Moscow Nights: feasts fit for a czar

January 18, 1991|By Lynn Williams | Lynn Williams,Sun Restaurant Critic

Moscow Nights

Where: Sutton Place, 1111 Park Ave.

Hours: Open for dinner 5:30 p.m. to 11 p.m. Tuesdays to Sundays; Sunday brunch 11 a.m. to 2:30 p.m.

Credit Cards: MC, V.

Features: Russian cuisine.

Non-smoking section? Yes.

Call: 669-7200.

*** Of all the nice things waiters have ever said to me, my favorite has to be, "Would you like more caviar?" Ooooh, would I.

And it's free caviar at that. The shot of vodka is free, too. Although "Russian restaurant" might seem like a contradiction in terms, there are no food shortages in the little corner of the U.S.S.R. called Moscow Nights. No shortage of choices, either. In fact, Moscow Nights is an orgy of capitalist plenty.

Not just a restaurant, Moscow Nights is a dressy supper club with a glassed-in balcony and a stylized mural of the Moscow skyline and the brilliant onion domes of St. Basil's. There's a dance floor and, on weekends, a band; electric keyboards and banks of speakers let us know we weren't in for soulful balalaika music, but we liked the fact that many of the pop dance tunes, played by a combo in spangled tunics, were sung in Russian.

As soon as we were seated, the management set about stuffing us. First came black-and-white marbled bread, butter, caviar (salmon, I think, with pearl-sized, peach-colored grains), and vodka. Then a platter of vegetables, some fresh, some pickled. All this before we had even ordered!

The Siberian pelmeni ($6.90), a huge portion of pasta dumplings stuffed with savory chopped meat and served with melted butter and a dollop of sour cream, would be an ample meal in itself, accompanied perhaps by the salad Odessa ($4.90), which looked like a mound of coleslaw but was lent a tangy, smoky flavor by bits of sausage. Or, perhaps, with one of the best borschts ($2.50) around -- meaty, beety, big and bouncy, with more than a hint of cinnamon. But there was (lots) more to come.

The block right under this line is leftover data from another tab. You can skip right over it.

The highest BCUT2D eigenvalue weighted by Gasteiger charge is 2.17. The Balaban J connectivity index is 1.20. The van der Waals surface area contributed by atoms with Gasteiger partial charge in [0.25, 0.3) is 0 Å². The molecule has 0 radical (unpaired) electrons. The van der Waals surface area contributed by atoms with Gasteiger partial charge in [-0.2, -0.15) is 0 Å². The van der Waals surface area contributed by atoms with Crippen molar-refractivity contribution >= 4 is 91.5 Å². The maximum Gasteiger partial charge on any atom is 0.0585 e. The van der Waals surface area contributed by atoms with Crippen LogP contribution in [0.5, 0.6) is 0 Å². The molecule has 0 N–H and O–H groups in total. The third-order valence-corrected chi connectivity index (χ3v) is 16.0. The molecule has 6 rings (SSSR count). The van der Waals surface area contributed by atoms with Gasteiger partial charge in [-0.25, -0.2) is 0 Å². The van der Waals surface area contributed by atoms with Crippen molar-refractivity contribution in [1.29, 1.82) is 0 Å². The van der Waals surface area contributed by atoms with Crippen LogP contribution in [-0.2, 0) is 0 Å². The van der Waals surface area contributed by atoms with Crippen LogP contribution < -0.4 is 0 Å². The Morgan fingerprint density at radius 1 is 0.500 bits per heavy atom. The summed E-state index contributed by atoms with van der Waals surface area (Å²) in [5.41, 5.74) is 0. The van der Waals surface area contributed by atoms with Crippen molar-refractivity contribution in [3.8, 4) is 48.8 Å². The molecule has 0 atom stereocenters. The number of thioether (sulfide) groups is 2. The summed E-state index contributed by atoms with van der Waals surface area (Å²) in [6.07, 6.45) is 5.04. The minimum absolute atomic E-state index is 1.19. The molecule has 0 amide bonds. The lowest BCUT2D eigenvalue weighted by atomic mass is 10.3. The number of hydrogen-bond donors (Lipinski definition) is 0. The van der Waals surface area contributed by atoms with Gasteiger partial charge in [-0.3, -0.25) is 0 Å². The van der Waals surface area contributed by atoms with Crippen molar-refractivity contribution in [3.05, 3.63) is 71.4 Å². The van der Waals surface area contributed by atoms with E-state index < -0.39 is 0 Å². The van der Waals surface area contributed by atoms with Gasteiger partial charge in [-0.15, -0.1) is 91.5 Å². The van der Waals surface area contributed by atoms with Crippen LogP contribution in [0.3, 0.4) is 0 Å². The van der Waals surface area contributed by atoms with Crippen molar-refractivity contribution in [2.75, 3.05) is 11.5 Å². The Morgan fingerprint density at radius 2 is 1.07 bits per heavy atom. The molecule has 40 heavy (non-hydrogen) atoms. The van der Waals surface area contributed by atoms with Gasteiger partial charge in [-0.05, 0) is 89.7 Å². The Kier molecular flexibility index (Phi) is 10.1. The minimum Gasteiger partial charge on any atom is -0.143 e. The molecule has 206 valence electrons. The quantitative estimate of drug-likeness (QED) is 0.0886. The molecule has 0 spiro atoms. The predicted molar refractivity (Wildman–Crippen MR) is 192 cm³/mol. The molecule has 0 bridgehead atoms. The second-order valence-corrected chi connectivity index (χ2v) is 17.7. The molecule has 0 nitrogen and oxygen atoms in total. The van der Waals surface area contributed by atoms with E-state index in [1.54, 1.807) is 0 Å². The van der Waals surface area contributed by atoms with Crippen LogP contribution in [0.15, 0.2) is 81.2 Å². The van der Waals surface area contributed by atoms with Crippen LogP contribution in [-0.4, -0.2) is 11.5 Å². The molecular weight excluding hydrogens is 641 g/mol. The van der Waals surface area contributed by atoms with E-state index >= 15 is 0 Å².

While not as extensive or authentic-sounding as the (28-item!) appetizer list, the entree menu includes regional specialties along with Continental items masquerading in Russian names. The chicken Tabaka ($12.50), from Georgia, was half a chicken, marinated, pressed almost flat and sauteed with spices and garlic until its skin was the color of mahogany. Delicious -- although you do have to negotiate a lot of bones. I'm not sure of the pedigree of the pork chops Rostov ($14.90), but the chops were extra meaty, and their seafood filling was not the usual imperial, but a robustly spiced stuffing, vibrant with the flavors of shrimp and crab.

You won't need dessert, believe me. Especially when the mixed dessert platter is composed of serviceable but strictly birthday-style cakes.

Special mention should be made of our waiter, who set new records for attentiveness and friendliness -- not to mention readiness with seconds on caviar!

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